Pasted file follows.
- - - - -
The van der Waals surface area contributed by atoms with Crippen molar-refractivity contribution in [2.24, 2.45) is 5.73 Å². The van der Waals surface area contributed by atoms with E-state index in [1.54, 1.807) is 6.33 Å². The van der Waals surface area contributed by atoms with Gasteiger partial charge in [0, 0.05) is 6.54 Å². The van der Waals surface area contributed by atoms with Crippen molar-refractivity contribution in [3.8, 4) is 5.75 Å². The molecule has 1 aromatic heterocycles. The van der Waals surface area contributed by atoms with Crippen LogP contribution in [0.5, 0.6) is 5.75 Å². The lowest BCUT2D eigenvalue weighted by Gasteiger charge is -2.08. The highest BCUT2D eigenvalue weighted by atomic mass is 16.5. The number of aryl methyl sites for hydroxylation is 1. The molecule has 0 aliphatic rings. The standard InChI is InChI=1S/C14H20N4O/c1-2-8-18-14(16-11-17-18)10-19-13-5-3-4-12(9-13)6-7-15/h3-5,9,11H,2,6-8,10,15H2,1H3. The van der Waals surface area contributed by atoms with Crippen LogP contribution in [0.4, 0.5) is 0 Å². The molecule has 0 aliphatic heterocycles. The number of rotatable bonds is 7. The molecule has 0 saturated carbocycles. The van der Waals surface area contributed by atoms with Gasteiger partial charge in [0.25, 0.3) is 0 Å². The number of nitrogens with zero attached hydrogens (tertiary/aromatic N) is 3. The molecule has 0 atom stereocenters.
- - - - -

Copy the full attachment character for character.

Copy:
The van der Waals surface area contributed by atoms with Crippen molar-refractivity contribution in [2.24, 2.45) is 5.73 Å². The van der Waals surface area contributed by atoms with E-state index in [1.54, 1.807) is 6.33 Å². The van der Waals surface area contributed by atoms with Gasteiger partial charge in [0, 0.05) is 6.54 Å². The van der Waals surface area contributed by atoms with Crippen molar-refractivity contribution in [3.8, 4) is 5.75 Å². The molecule has 1 aromatic heterocycles. The van der Waals surface area contributed by atoms with Crippen LogP contribution in [0.5, 0.6) is 5.75 Å². The lowest BCUT2D eigenvalue weighted by Gasteiger charge is -2.08. The highest BCUT2D eigenvalue weighted by atomic mass is 16.5. The number of aryl methyl sites for hydroxylation is 1. The molecule has 0 aliphatic rings. The standard InChI is InChI=1S/C14H20N4O/c1-2-8-18-14(16-11-17-18)10-19-13-5-3-4-12(9-13)6-7-15/h3-5,9,11H,2,6-8,10,15H2,1H3. The van der Waals surface area contributed by atoms with Crippen LogP contribution in [0.4, 0.5) is 0 Å². The molecule has 0 aliphatic heterocycles. The number of rotatable bonds is 7. The molecule has 0 saturated carbocycles. The van der Waals surface area contributed by atoms with Gasteiger partial charge in [0.25, 0.3) is 0 Å². The number of nitrogens with zero attached hydrogens (tertiary/aromatic N) is 3. The molecule has 0 atom stereocenters.